Skater Street Style
This low key look is perfect for a weekend in the city, at the skate park or the pub. Pair with your trusty old pair of Vans and jeans and you’ve got a great look for day to night.
Already got your vintage Hawaiian shirt but it needs some TLC? Check out our vintage care guide to sewing a button to help you keep your item for longer!
The 1970s and denim go hand in hand together like Jimmy Hendrix and a guitar, or Bianca Jagger and a white horse at Studio 54. From flares and double denim to skirts long and short the decade shifted denim from a Counterculture statement to a fast fashion must have. We take a look at some of our favourite 1970s denim fashion moments to help you get the perfect look online and in store.
Flares in any shape and form are synonymous with the 70s, starting life off as Naval bell-bottoms bought by the youth as a distinctive sign of a Counterculture lifestyle. The demand for these recycled Navy uniform trousers outweighed supply and those who wanted the look started to get creative by cutting open the side seams of straight legged jeans and adding extra panels of contrasting fabric.
Manufactures and stores quickly caught on to the DIY flared jeans, and it wasn’t long before a flared jean could be seen in every High Street window. From Farrah Fawcett to the teenagers on the street, flared jeans were the staple of 1970s denim fashion.
The Wrangler Jacket
Denim jackets can be attached to many eras but for the 70s must have it was the Wrangler Blue Bell 11MJ. Made famous by John Lennon it is near impossible to find a photo of Lennon in the 70s without his favourite piece of Wrangler denim.
The Denim Skirt
The denim skirt was born in the 70s as a way to recycle damaged denim in the awakening of the environmentally conscious consumer. They came in all lengths from a take on the 60s mini to the longer bohemian cut with raw hems, centre front o-ring zips and the humble patchwork.
Originally the staple of Cowboys and Miners of Gold Rush California, double denim much like the flare became a popular 70s trend. One of the many advocates of the double denim look was Sonny and Cher. Sonny, in fact, was the first man on television to ever wear denim. Denim came to symbolise a fresh all – American sexuality so the more denim, the better!
With so many 70s pieces in store and online, it is so easy to recreate your own 1970s denim fashion moment or mix and match with your own style. Perhaps try your own bit of DIY on the unloved denim in the back of your wardrobe to create that patchwork look. If we can recommend one thing though is to try double denim, it may change your life!
Words Hugo Harris
Now we all know that the Cheese Burger was invented at the 1904 St Louis World Fair and Donuts were introduced by the Dutch settlers of New York, duuuhhh, but have you ever looked at your trusty canvas cons and queried “WHERE ARE YOU FROM, HOW DID YOU GET HERE?”
But we just got our mitts on a whole bunch, so I’m about to drop some serious Chuck knowledge with a brief history of Converse.
In the Beginning
Believe it or not, Converse All-stars were not invented for maximum traction on booze-soaked indie/nu rave dance floors of the early to mid-2000s. Nor were they invented to help assist the anarchy uprising of the mid-70s. The first incarnation was actually invented over 100 years ago in 1917, for the newly emerging American sport of basketball. The flat-footed, zero shock absorbent first Converse shoe was actually made for physical activity. Mental.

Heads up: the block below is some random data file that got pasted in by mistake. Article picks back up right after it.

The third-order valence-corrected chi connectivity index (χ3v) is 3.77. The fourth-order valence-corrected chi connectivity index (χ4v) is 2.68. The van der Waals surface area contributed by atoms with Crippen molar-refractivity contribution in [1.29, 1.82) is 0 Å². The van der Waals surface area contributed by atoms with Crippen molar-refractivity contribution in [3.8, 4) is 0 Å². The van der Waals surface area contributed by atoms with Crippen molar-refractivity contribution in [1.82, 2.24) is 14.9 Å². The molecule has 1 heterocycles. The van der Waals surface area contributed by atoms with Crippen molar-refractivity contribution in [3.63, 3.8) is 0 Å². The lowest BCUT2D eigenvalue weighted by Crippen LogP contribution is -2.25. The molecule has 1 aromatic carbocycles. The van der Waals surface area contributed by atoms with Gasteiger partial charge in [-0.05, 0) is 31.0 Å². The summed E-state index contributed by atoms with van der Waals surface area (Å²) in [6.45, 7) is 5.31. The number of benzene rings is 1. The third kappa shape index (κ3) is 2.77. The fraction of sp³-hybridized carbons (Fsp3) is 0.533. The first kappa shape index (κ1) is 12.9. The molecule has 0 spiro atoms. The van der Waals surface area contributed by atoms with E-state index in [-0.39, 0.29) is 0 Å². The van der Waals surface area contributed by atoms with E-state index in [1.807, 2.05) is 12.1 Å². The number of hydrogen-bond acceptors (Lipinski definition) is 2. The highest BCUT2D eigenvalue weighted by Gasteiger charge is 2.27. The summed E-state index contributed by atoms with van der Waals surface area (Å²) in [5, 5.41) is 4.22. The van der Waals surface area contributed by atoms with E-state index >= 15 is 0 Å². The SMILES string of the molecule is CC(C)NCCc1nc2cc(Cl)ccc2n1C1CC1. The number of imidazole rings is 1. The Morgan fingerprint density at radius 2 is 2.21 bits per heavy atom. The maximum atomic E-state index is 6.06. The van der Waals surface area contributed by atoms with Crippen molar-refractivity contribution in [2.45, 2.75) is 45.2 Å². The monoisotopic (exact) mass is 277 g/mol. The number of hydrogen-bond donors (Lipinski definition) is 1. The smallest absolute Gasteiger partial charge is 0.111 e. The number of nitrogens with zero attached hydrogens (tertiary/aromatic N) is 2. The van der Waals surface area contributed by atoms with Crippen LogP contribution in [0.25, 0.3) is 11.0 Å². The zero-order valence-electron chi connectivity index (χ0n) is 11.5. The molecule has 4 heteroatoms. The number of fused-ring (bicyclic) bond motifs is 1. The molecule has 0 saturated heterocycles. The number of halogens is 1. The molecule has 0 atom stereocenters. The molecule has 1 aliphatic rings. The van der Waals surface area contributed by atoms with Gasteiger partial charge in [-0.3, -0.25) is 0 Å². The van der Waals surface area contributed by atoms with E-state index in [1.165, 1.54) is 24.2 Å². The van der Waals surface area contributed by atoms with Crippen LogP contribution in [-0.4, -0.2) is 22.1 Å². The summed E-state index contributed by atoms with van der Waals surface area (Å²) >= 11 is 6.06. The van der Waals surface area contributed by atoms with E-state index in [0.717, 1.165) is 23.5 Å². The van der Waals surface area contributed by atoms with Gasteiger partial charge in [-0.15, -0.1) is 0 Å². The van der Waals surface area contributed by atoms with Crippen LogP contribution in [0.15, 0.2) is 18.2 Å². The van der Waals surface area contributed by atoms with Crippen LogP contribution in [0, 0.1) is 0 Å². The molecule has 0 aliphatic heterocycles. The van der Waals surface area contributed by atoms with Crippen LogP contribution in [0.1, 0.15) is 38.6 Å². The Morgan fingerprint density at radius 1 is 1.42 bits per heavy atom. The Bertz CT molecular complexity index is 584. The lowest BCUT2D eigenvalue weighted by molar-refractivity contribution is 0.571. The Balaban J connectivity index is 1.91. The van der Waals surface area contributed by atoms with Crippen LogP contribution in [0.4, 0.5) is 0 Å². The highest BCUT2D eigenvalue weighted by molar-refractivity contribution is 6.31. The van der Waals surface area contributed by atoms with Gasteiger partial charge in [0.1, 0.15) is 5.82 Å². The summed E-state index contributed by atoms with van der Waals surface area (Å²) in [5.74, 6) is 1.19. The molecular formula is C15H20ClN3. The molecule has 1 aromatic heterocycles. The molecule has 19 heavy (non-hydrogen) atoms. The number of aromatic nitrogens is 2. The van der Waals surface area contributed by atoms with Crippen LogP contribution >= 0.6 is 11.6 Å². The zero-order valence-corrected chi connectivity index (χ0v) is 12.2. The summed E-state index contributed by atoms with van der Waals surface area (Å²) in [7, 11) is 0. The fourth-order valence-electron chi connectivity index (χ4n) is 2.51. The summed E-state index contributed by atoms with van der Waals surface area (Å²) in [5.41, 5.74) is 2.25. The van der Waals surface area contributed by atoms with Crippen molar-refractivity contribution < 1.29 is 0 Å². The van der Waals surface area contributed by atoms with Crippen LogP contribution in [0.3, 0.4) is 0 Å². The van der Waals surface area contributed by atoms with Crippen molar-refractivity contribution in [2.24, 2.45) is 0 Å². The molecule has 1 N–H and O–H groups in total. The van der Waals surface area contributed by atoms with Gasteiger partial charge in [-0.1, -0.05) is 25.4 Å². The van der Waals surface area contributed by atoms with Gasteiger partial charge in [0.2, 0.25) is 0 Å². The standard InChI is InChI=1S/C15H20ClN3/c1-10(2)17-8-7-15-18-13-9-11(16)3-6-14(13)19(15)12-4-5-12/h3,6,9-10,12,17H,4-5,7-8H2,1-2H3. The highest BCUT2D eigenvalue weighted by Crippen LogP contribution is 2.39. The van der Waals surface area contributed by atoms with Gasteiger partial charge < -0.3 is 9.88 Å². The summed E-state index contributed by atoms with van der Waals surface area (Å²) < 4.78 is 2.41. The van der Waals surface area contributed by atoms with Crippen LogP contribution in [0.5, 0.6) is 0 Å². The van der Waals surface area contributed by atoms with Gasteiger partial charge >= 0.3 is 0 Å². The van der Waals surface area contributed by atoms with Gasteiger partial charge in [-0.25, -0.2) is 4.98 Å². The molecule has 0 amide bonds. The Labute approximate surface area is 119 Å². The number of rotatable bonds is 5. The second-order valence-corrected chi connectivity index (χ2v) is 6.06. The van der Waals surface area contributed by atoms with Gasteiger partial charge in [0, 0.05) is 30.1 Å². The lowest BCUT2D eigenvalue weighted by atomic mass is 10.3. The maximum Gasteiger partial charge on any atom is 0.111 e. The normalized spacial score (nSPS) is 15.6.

Original Converse ‘Non-Skid”, note no Chuck signature
Surprisingly, the All-Star was quite technologically advanced for its time. The rubber ‘ non-skid’ sole and the lightweight Canvas was the tits in 1917 and by 1918 they were making 20,000 shoes a day! It wasn’t till 1921 that a man named Chuck Taylor changed Converse forever.
Chuck Taylor, a semi-pro basketball player, started wearing the first Converse shoes in 1920. Converse noted this and gave him a job as a salesman and brand ambassador and toured America with his Converse team showing off their kicks. During these tours, Chuck suggested some design tweaks to Converse to help improve the flexibility and ankle support of the ‘Non-skids’. Converse adopted his ideas and in 1932 slapped his signature on the ankle patch and the Converse All Star we know today was born!
Chuck Taylor, great posture, greater shoe designer.
The Sports Sneaker
Converse All Stars quickly became America’s preferred basketball sneaker. It was the official shoe of the Olympics from 1936 to 1968 and during WWII All stars were the official athletic training shoes of the U.S armed forces.
Post World War II the Chuck Taylor All Stars became sporting standard for all basketballers, from Highschool gyms to the Pro NBA and ABA leagues, everyone was wearing Chucks on the hardcourt. It was so popular that in the 1960s Converse had captured 70-80% of the basketball market share, to put that in perspective industry leader Nike has about 40% of the basketball share today.
Trends and technology changed but Converse All Stars remained the same, and the inability to adapt to the sports market meant that the Chucks slowly faded out of the realm of the athletic sneaker world. The classic canvas All Star was last seen on the NBA court worn by Tree Rollins in the ‘79-80 NBA season, 63 years after the Chuck Taylor All Stars was born.
Tree Rollins, wearing canvas All Stars
Off the Court
Fortunately for Converse, another movement was shaking during Converse’s basketball boom. Back in the 50s, wearing athletic sneakers outside of the gym was seen as a slightly rebellious act, similar to Marlon Brando wearing underwear (a T-shirt) and blue jeans on the silver screen. Greasers started to slowly adopt Chucks and wore it as a subtle fuck you to the tie wearing, straight-laced “Man”. Converse’s low price point also helped, due to the no-frills canvas and rubber construction, it was affordable to the working-class and teens.
Rock n Roll
This counterculture association stuck and started gaining more traction throughout the decades. Slowly, Converse All Stars became apart of the uniform of nonconforming Youth. By the mid-70s, the counterculture explosion of punk reared it’s scraggy face and wrapped around its feet was our mate Chuck- The first commercially successful basketball sneaker, one of the first mass-produced sneaker, had become a punk footwear staple- OH THE IRONY. What also may have helped that the two largest punk bands on either side of the pond, The Ramones and The Sex Pistols, were also donning them and that they also looked mint in a pair of drainpipe jeans.